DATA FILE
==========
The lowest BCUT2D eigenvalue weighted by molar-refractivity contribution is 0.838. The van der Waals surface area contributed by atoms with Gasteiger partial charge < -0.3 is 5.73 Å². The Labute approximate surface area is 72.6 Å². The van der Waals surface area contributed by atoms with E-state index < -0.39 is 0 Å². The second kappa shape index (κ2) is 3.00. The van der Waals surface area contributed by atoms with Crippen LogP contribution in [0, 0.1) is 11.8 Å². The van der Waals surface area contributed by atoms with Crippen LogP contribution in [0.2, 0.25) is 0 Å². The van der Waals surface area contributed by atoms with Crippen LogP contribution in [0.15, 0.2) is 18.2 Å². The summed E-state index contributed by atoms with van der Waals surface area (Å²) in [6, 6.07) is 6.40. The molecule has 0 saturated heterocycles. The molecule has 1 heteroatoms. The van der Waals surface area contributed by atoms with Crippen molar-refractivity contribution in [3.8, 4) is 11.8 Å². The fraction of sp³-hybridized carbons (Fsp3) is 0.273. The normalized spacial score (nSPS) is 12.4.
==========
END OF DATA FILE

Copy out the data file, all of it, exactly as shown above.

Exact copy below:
The lowest BCUT2D eigenvalue weighted by molar-refractivity contribution is 0.838. The van der Waals surface area contributed by atoms with Gasteiger partial charge < -0.3 is 5.73 Å². The Labute approximate surface area is 72.6 Å². The van der Waals surface area contributed by atoms with E-state index < -0.39 is 0 Å². The second kappa shape index (κ2) is 3.00. The van der Waals surface area contributed by atoms with Crippen LogP contribution in [0, 0.1) is 11.8 Å². The van der Waals surface area contributed by atoms with Crippen LogP contribution in [0.2, 0.25) is 0 Å². The van der Waals surface area contributed by atoms with Crippen LogP contribution in [0.15, 0.2) is 18.2 Å². The summed E-state index contributed by atoms with van der Waals surface area (Å²) in [6, 6.07) is 6.40. The molecule has 0 saturated heterocycles. The molecule has 1 heteroatoms. The van der Waals surface area contributed by atoms with Crippen molar-refractivity contribution in [3.8, 4) is 11.8 Å². The fraction of sp³-hybridized carbons (Fsp3) is 0.273. The normalized spacial score (nSPS) is 12.4.